Located in Fremont, California, the Law Office of Tricia Wang is a law firm specializing in immigration law. Through our efforts, we have obtained over 1,000 H1B visas for our clients, with a success rate of nearly 100 percent!
Our H1B attorney will discuss and offer advice on key H1B issues, such as proving the employer’s financial ability to pay the prevailing wage for the H1B job for start-up companies, review your proposed job descriptions and requirements for H1B petition filing to ensure the job meets the regulation provisions on “specialty occupation” as required for H1B visa.
The Law Office of Tricia Wang has extensive experience in handling H1B visas for companies of all sizes. Let our H1B visa attorney assist you with your H1B visa petition!
H1B visa is a non-immigrant visa category that allows US firms and companies to employ foreign nationals in a professional capacity for specialty occupations and fashion models of distinguished merit temporarily.
A special occupation is any occupation that requires the theoretical and practical application of a body of specialized knowledge and a bachelor's degree or the equivalent in the specific specialty including but not limited to sciences, medicine, health care, education, biotechnology, and business specialties, etc.
H1B visas are valid for a maximum for 6 years with one year or three year extensions granted under the AC21 law for individuals in the process of obtaining a green card for permanent residence. The initial duration of stay on H1B visas is three years thereafter can be easily extended for another three years.
The first step involves filing a Labor Condition Application (LCA). A certified LCA by the Department of Labor is a pre-requisite for the approval of H1B visas. The LCA includes information about the proposed H1B employment like rate of pay, period of employment, employment location, etc. The LCA also includes standard attestations that the employer must make. The employer attests to pay the greater of the prevailing or actual wages, the working conditions will not adversely affect U.S. workers, on the date of filing the application there is no strike or lockout and the notice of the filing of the LCA has been given to other employees or the bargaining representative. The employers are required to maintain relevant documentation and submit the same as proof during an audit.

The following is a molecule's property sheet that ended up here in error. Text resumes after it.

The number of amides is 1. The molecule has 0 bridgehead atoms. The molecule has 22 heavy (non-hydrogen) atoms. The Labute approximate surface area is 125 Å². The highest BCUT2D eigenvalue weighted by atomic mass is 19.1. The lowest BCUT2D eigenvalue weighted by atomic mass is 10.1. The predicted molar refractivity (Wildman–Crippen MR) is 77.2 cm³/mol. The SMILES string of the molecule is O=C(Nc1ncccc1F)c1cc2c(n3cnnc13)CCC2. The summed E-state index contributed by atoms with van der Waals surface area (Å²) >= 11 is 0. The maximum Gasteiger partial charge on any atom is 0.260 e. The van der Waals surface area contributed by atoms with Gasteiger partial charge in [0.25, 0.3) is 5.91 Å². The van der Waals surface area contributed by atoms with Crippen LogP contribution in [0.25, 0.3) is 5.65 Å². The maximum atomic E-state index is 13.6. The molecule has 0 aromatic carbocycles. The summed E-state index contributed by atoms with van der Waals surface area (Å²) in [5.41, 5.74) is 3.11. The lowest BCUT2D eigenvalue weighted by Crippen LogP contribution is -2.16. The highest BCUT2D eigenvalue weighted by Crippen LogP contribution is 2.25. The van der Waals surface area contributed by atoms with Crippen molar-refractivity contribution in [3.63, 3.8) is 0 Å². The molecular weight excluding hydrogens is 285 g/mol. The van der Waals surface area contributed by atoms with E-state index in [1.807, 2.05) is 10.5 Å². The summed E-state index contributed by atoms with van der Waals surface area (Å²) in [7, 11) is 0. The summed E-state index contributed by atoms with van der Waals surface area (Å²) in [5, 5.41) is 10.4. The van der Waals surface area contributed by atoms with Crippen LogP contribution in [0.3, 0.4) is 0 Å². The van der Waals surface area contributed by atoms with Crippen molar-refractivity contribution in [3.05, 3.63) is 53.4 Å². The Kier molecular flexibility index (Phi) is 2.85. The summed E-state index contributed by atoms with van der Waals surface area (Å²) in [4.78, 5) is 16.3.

H1B visas are subject to a numerical cap of 65,000 each fiscal year. An additional cap of 20,000 visas are available for foreign workers who have earned a Master’s degree from a U.S university. Up to 6,800 out for the 65,000 H1B visas are reserved for citizens of Chile and Singapore. If the total number of petitions in the combined pool exceeds 65,000 petitions, the USCIS randomly selects petitions that will qualify for the regular quota cap limit by the lottery system.
First time beneficiaries of H1B visas may begin employment on October 1st. Special rules (Cap-Gap rules) are applicable for graduates working on Optional Practical Training (OPT) that enables them to continue working for their employers during the spring and summer, and change their status automatically to H-1B on October 1st. Current H1B visa holders can transfer their visa and begin work for a new employer as soon as the new employer, i.e., the sponsor company’s H1B transfer petition is received by the USCIS. In transfer cases, the applicants do not have to wait until the transfer is approved. H1B transfer petitions are unlimited and can be filed at any time of the year as they are not counted towards the regular H1B cap.
The H-4 visa category allows family members of the H-1B worker to be admitted to the United States for the same period as the principal H1B worker. The qualifying family members include only the spouse and unmarried children under 21 years old. H-4 spouses are now eligible to work in specific situations. If the H-1B spouse has an approved Form I-140, Immigrant Petition for Alien Worker (one of the steps in the green card process), or, has been granted an extension under the law AC21, the H-4 spouse can apply for an Employment Authorization Document (EAD) to request permission to work.
Need to apply for H1B visa? Call us now, and we welcome any questions about your personal situation and look forward to speaking with you. Our team speaks English, Mandarin, Cantonese, Taishan Dialect and Japanese!
For consultation with an experienced H1B Attorney, call (510) 791-0232, or email us at firstname.lastname@example.org.
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